Accordionist has hands full
in keeping tradition alive:
By Celeste Brusk
Sun-Times Staff Reporter
Published April 30, 2004
"In order to play the accordion, you have to be strong
as an ox to hold it and twice as smart."
That's the bottom line from Mazurka Wojciechowska, who says she's
one the few remaining professional accordion players in the Chicago
area. You can listen to her oompah music every Sunday afternoon at
Klas Restaurant, a Czech-American haven of ethnic cuisine in Cicero.
Dressed in Bohemian clothing in colors ranging from yellow, blue and
pink to black and white lace, and with flowers in her hair, the talented
accordionist entertains diners with a repertoire that includes hundreds
of European folk tunes. Some of the crowd-pleasers include the "Beer
Barrel Polka," "The Blue Skirt Waltz" and the Bulgarian dance tune
If anyone had told Wojciechowska 10 years ago that she would have
a career as an accordionist, she would have laughed.
"I thought accordion playing was low-brow and for nerds only," she
Wojciechowska says the accordion, once a popular instrument, began
losing popularity in the 1960s and since then has become something
of a laughingstock. She pokes fun at it by asking questions during
her set such as, "How do you get an accordionist off your doorstep?
Pay for the pizza," she said.
Nevertheless, it's apparent she enjoys playing the accordion.
"It's a great instrument," she said. "The left hand provides a steady
rhythm, which is good for dancing, while the right hand is like a
piano that you play the melody with. Many instruments only play a
melody or a rhythm, not both like the accordion."
The Chicago native, who lives in West Rogers Park, says she started
playing the piano when she was 4 years old.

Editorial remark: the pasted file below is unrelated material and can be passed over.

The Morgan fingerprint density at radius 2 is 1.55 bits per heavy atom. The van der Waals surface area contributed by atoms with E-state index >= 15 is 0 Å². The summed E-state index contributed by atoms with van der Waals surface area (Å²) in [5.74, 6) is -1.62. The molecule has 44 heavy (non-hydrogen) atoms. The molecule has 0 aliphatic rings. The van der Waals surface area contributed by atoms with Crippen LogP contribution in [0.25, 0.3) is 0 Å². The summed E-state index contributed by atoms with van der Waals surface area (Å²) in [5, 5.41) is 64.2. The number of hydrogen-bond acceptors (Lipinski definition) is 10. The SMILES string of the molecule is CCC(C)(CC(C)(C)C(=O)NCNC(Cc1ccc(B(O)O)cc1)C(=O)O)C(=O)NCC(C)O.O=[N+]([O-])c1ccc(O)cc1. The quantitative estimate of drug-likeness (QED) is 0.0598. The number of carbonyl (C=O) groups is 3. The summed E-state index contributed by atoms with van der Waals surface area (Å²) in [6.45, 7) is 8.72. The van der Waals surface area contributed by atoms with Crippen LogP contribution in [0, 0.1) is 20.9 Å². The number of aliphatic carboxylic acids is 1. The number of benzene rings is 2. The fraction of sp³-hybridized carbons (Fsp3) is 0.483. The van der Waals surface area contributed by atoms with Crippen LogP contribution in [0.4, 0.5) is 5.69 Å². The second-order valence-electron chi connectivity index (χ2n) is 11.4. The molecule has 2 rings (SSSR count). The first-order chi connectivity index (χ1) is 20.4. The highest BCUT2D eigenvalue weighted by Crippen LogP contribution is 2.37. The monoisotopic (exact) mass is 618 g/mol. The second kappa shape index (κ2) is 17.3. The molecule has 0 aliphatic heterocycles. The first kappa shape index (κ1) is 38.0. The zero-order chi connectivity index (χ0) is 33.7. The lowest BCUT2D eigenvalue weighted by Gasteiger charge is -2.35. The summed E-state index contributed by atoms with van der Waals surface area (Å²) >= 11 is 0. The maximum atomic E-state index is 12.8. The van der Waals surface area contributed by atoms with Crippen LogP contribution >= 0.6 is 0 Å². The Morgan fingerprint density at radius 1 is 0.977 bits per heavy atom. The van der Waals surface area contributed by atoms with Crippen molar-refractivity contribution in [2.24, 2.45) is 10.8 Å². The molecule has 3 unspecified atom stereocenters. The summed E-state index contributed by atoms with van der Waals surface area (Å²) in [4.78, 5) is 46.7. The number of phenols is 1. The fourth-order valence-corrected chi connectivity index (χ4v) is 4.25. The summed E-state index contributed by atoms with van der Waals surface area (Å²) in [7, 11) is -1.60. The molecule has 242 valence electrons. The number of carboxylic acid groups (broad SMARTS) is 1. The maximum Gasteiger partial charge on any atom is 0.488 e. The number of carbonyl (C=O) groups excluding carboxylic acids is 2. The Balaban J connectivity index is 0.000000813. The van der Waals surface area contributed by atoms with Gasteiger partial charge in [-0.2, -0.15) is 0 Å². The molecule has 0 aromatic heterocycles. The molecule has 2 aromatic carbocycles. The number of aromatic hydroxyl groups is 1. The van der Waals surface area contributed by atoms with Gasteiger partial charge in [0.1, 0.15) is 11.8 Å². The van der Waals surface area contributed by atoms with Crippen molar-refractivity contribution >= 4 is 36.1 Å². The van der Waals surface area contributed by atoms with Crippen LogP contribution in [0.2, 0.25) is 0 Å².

"In high school, I played the cello and then the hammer dulcimer after
college," said Wojciechowska, who works for a brokerage firm.
She then purchased a used accordion, and after a 10-minute lesson,
she was hooked.
"I bought the accordion, then practiced like a demon -- two to three
hours daily -- and was playing professionally within six months,"
Although Wojciechowska's background is in classical music, she has
developed a fondness for Slavic folk music.
"I like the rhythms, the harmonies, chord progressions and the melodies
of the music," she said. "I also like the instrumentation, particularly
in music from Slovakia, Moravia and the region of Ardeal [in Romania]."
"I was raised on classical music exclusively, so my first exposure
to music was Bach, Beethoven and Brahms," she said. "Then I heard
pieces by Chopin and Dvorak that were based on their national folk
rhythm tunes -- Polish and Czech, respectively. These were the pieces
that attracted me the most."
When you catch a performance by Wojciechowska at Klas, be sure to
tour the restaurant before or after you eat. The three-building restaurant
resembles a Czech-Moravian chalet with peaked and mansard roof lines
and Tudor-style decor.
The restaurant originally was opened in 1922 by Adolph Klas, a native
of Bohemia, a region that is now part of the Czech Republic. It's
decorated inside with five kinds of wood imported from Bohemia. Each
room is a study in wood carvings and wood-carved light fixtures, a
hand-painted bar, leaded glass windows, stuffed birds and animals,
and innumerable Czech artifacts. The restaurant also has an outdoor
garden and pond.
Menu items range from roast Long Island duckling (Wojciechowska's
favorite), Spickova pickled beef and Pilsner beef goulash to fruit
dumplings, boiled smoked butt and potato pancakes.
Mazurka Wojciechowska performs from 1:30-4:30 p.m. Sundays at
Klas Restaurant, 5734 W. Cermak, Cicero. Call (708) 652-0795. She
also will perform at the 14th annual Skokie Festival of Cultures on
Copyright © 2004, Chicago Sun-Times